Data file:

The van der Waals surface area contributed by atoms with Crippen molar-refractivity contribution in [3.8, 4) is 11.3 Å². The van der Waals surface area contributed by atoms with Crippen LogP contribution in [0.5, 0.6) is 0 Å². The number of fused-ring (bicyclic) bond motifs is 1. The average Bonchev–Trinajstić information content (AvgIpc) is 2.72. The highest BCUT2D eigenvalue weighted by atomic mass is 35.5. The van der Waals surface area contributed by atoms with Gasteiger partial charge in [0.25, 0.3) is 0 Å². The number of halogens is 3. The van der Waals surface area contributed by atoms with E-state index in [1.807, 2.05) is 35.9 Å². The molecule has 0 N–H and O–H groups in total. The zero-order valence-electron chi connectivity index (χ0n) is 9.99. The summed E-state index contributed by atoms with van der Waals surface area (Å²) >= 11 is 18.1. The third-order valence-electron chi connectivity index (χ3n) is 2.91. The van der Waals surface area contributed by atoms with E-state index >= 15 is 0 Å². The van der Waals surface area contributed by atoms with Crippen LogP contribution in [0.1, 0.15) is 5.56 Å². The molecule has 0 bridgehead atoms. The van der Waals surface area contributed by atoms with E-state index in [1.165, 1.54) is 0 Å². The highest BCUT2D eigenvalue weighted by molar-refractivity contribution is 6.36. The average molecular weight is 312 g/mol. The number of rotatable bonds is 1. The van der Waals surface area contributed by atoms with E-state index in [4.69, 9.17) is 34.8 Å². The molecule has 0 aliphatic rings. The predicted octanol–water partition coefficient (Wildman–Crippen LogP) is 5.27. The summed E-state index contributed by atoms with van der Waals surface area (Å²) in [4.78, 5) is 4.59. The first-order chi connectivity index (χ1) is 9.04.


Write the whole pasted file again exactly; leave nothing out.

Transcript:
The van der Waals surface area contributed by atoms with Crippen molar-refractivity contribution in [3.8, 4) is 11.3 Å². The van der Waals surface area contributed by atoms with Crippen LogP contribution in [0.5, 0.6) is 0 Å². The number of fused-ring (bicyclic) bond motifs is 1. The average Bonchev–Trinajstić information content (AvgIpc) is 2.72. The highest BCUT2D eigenvalue weighted by atomic mass is 35.5. The van der Waals surface area contributed by atoms with Gasteiger partial charge in [0.25, 0.3) is 0 Å². The number of halogens is 3. The van der Waals surface area contributed by atoms with E-state index in [1.807, 2.05) is 35.9 Å². The molecule has 0 N–H and O–H groups in total. The zero-order valence-electron chi connectivity index (χ0n) is 9.99. The summed E-state index contributed by atoms with van der Waals surface area (Å²) >= 11 is 18.1. The third-order valence-electron chi connectivity index (χ3n) is 2.91. The van der Waals surface area contributed by atoms with E-state index >= 15 is 0 Å². The van der Waals surface area contributed by atoms with Crippen LogP contribution in [0.1, 0.15) is 5.56 Å². The molecule has 0 bridgehead atoms. The van der Waals surface area contributed by atoms with E-state index in [1.165, 1.54) is 0 Å². The highest BCUT2D eigenvalue weighted by molar-refractivity contribution is 6.36. The average molecular weight is 312 g/mol. The number of rotatable bonds is 1. The van der Waals surface area contributed by atoms with E-state index in [4.69, 9.17) is 34.8 Å². The molecule has 0 aliphatic rings. The predicted octanol–water partition coefficient (Wildman–Crippen LogP) is 5.27. The summed E-state index contributed by atoms with van der Waals surface area (Å²) in [4.78, 5) is 4.59. The first-order chi connectivity index (χ1) is 9.04.